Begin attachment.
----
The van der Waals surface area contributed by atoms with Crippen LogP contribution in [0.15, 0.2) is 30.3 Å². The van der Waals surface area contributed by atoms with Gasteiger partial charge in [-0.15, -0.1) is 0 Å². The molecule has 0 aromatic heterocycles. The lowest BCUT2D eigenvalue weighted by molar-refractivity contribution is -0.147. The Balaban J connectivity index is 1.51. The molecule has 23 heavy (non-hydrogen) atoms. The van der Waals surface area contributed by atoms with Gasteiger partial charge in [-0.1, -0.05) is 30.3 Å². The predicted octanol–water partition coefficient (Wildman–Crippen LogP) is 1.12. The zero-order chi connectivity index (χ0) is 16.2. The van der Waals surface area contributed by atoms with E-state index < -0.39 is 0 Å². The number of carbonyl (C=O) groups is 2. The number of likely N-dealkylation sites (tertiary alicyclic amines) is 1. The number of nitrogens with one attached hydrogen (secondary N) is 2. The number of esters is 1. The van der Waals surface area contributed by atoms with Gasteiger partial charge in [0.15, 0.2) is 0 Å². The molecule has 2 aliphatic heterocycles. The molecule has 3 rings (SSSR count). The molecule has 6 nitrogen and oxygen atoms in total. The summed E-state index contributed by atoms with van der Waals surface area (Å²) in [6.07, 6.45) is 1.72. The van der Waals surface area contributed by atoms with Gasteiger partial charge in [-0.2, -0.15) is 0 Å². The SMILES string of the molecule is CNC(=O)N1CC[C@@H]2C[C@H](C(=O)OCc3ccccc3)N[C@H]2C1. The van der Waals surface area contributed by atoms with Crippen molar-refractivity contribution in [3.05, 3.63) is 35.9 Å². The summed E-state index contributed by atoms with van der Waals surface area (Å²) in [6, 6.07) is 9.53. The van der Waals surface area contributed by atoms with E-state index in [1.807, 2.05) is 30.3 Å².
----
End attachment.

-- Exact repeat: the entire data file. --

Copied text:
The van der Waals surface area contributed by atoms with Crippen LogP contribution in [0.15, 0.2) is 30.3 Å². The van der Waals surface area contributed by atoms with Gasteiger partial charge in [-0.15, -0.1) is 0 Å². The molecule has 0 aromatic heterocycles. The lowest BCUT2D eigenvalue weighted by molar-refractivity contribution is -0.147. The Balaban J connectivity index is 1.51. The molecule has 23 heavy (non-hydrogen) atoms. The van der Waals surface area contributed by atoms with Gasteiger partial charge in [-0.1, -0.05) is 30.3 Å². The predicted octanol–water partition coefficient (Wildman–Crippen LogP) is 1.12. The zero-order chi connectivity index (χ0) is 16.2. The van der Waals surface area contributed by atoms with E-state index < -0.39 is 0 Å². The number of carbonyl (C=O) groups is 2. The number of likely N-dealkylation sites (tertiary alicyclic amines) is 1. The number of nitrogens with one attached hydrogen (secondary N) is 2. The number of esters is 1. The van der Waals surface area contributed by atoms with Gasteiger partial charge in [0.15, 0.2) is 0 Å². The molecule has 2 aliphatic heterocycles. The molecule has 3 rings (SSSR count). The molecule has 6 nitrogen and oxygen atoms in total. The summed E-state index contributed by atoms with van der Waals surface area (Å²) in [6.07, 6.45) is 1.72. The van der Waals surface area contributed by atoms with Gasteiger partial charge in [-0.2, -0.15) is 0 Å². The SMILES string of the molecule is CNC(=O)N1CC[C@@H]2C[C@H](C(=O)OCc3ccccc3)N[C@H]2C1. The van der Waals surface area contributed by atoms with Crippen molar-refractivity contribution in [3.05, 3.63) is 35.9 Å². The summed E-state index contributed by atoms with van der Waals surface area (Å²) in [6, 6.07) is 9.53. The van der Waals surface area contributed by atoms with E-state index in [1.807, 2.05) is 30.3 Å².